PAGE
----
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Muscle Cramps: Recent article about preventing them in WSJ

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  • #16
    Originally posted by JoeCedar
    If a bug or dirt falls in, it just dissolves.
    Exactly how "little" are you putting in? 🌶🌶🌶🌶🌶
    "...he went because he felt the call of the wilderness, a call ever irresistible to him in whose veins flows the blood of the explorer." Warren W. Hart

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    • #17
      JoeCedar I'm glad I never asked for a sip of your water!

      This article talks about prevention as a pre-exercise routine. Given how they hypothesize the mechanism of action, I don't see how ingesting their spicy drink can have long-term effects. (Maybe it can? Does anyone know if Thai are immune to cramps?)

      Anecdotally, I would regularly get foot cramps while sleeping after strenuous hikes. This was back when I considered Algonquin from the Loj to be a 'very hard' hike. After getting in better shape (and dropping 20 pounds) I stopped getting those cramps. I haven't otherwise modified my diet. (I *do* eat a lot of zucchini though. )
      ADK 46/46, 46/46W, Grid 206/552
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    • #18
      I am training for a marathon and have been getting the leg cramps post my long runs. I usually eat a banana before the run and one after and try to pre-hydrate. When we were hiking the longer hikes to finish our 46, we got so we drank Gatorade before the hike and when we started the ascents, especially when it was hot. I ate the Stinger Chews the last long run I did (15 miles on a 87 degree day with high humidity...dumb, I know) and suffered with both the cramps in the legs and a messed up stomach for days. Haven't tried pickle juice (or the ice pick idea)....yet.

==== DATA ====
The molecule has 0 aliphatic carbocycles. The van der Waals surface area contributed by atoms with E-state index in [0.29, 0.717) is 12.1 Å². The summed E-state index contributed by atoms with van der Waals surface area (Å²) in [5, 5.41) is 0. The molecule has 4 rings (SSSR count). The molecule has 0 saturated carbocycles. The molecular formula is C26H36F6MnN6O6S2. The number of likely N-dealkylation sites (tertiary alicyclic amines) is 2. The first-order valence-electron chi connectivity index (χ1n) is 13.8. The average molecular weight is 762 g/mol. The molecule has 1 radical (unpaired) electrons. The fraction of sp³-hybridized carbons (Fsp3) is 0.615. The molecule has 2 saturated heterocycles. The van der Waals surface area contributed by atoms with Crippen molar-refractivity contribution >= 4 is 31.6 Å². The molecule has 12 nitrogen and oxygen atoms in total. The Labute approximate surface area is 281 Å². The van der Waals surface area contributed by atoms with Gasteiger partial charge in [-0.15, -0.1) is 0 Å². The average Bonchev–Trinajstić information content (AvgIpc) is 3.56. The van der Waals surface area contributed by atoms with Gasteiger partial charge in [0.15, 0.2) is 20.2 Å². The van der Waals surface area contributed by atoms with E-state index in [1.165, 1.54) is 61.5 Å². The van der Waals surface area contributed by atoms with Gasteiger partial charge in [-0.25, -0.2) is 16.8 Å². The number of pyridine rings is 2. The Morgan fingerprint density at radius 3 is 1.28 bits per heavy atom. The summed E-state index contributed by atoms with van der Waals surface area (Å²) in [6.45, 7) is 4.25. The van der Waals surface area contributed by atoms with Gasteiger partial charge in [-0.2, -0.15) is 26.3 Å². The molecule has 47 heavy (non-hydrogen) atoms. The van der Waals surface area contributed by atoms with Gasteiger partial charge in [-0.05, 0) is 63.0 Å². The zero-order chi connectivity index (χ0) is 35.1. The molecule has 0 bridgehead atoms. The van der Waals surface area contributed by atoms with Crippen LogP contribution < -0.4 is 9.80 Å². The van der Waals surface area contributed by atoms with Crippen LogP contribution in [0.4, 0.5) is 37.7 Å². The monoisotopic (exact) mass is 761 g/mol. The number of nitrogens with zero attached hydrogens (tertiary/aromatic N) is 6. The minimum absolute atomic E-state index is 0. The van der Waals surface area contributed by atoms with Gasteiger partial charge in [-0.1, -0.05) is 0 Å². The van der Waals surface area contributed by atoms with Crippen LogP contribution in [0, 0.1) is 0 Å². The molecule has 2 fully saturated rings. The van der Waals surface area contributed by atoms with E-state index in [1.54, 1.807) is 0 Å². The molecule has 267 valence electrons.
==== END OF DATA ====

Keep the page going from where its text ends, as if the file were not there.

HPHikingmoo

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      • #19
        Originally posted by HPHikingMoo View Post
        I am training for a marathon and have been getting the leg cramps post my long runs. I usually eat a banana before the run and one after and try to pre-hydrate. When we were hiking the longer hikes to finish our 46, we got so we drank Gatorade before the hike and when we started the ascents, especially when it was hot. I ate the Stinger Chews the last long run I did (15 miles on a 87 degree day with high humidity...dumb, I know) and suffered with both the cramps in the legs and a messed up stomach for days. Haven't tried pickle juice (or the ice pick idea)....yet.

        Moo, I hope you'll buy and read 'Waterlogged'. After hearing about Neil and Joe reading it, I profoundly changed my view on water and especially Gatorade. You're in the exact demographic who are at the highest risk of hyponatremia. It's a tiny subset who experience this (although I know two people personally) but can be very dangerous.

        https://www.amazon.com/Waterlogged-S...ds=waterlogged

        ADK 46/46, 46/46W, Grid 206/552
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        • HPHikingMoo
          HPHikingMoo commented
          Editing a comment
          Thanks. I will check it out. I did actually experience what I believe to be hyponatremia when I did a 12 hour ultra race last year. It was a very scary experience and I was lucky to be in the company of very good friends who got me home after the race as I could never have driven.

        • autochromatica
          autochromatica commented
          Editing a comment
          Wow! That's three people I now know. The other two stories are pretty scary, a friend's wife was hospitalized for a few days. Like heat stroke, it can be deadly.